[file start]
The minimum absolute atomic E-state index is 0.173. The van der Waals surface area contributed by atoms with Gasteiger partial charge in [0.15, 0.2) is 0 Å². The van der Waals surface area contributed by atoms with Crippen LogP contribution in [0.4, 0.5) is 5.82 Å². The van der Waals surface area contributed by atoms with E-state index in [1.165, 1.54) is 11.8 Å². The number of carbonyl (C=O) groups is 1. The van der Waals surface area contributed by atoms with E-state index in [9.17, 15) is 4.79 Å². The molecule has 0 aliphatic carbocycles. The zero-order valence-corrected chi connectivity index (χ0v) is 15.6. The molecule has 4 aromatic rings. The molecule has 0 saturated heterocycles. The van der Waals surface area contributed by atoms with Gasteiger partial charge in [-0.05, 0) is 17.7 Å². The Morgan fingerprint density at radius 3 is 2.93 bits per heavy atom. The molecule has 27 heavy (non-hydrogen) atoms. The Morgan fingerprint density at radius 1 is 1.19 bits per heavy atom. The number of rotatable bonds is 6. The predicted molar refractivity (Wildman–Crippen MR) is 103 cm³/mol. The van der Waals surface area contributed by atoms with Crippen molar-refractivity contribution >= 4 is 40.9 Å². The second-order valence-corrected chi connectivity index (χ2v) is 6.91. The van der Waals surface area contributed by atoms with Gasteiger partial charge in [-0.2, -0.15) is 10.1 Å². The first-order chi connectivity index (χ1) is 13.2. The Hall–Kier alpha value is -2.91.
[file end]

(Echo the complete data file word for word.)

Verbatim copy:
The minimum absolute atomic E-state index is 0.173. The van der Waals surface area contributed by atoms with Gasteiger partial charge in [0.15, 0.2) is 0 Å². The van der Waals surface area contributed by atoms with Crippen LogP contribution in [0.4, 0.5) is 5.82 Å². The van der Waals surface area contributed by atoms with E-state index in [1.165, 1.54) is 11.8 Å². The number of carbonyl (C=O) groups is 1. The van der Waals surface area contributed by atoms with E-state index in [9.17, 15) is 4.79 Å². The molecule has 0 aliphatic carbocycles. The zero-order valence-corrected chi connectivity index (χ0v) is 15.6. The molecule has 4 aromatic rings. The molecule has 0 saturated heterocycles. The van der Waals surface area contributed by atoms with Gasteiger partial charge in [-0.05, 0) is 17.7 Å². The Morgan fingerprint density at radius 3 is 2.93 bits per heavy atom. The molecule has 27 heavy (non-hydrogen) atoms. The Morgan fingerprint density at radius 1 is 1.19 bits per heavy atom. The number of rotatable bonds is 6. The predicted molar refractivity (Wildman–Crippen MR) is 103 cm³/mol. The van der Waals surface area contributed by atoms with Crippen molar-refractivity contribution >= 4 is 40.9 Å². The second-order valence-corrected chi connectivity index (χ2v) is 6.91. The van der Waals surface area contributed by atoms with Gasteiger partial charge in [-0.2, -0.15) is 10.1 Å². The first-order chi connectivity index (χ1) is 13.2. The Hall–Kier alpha value is -2.91.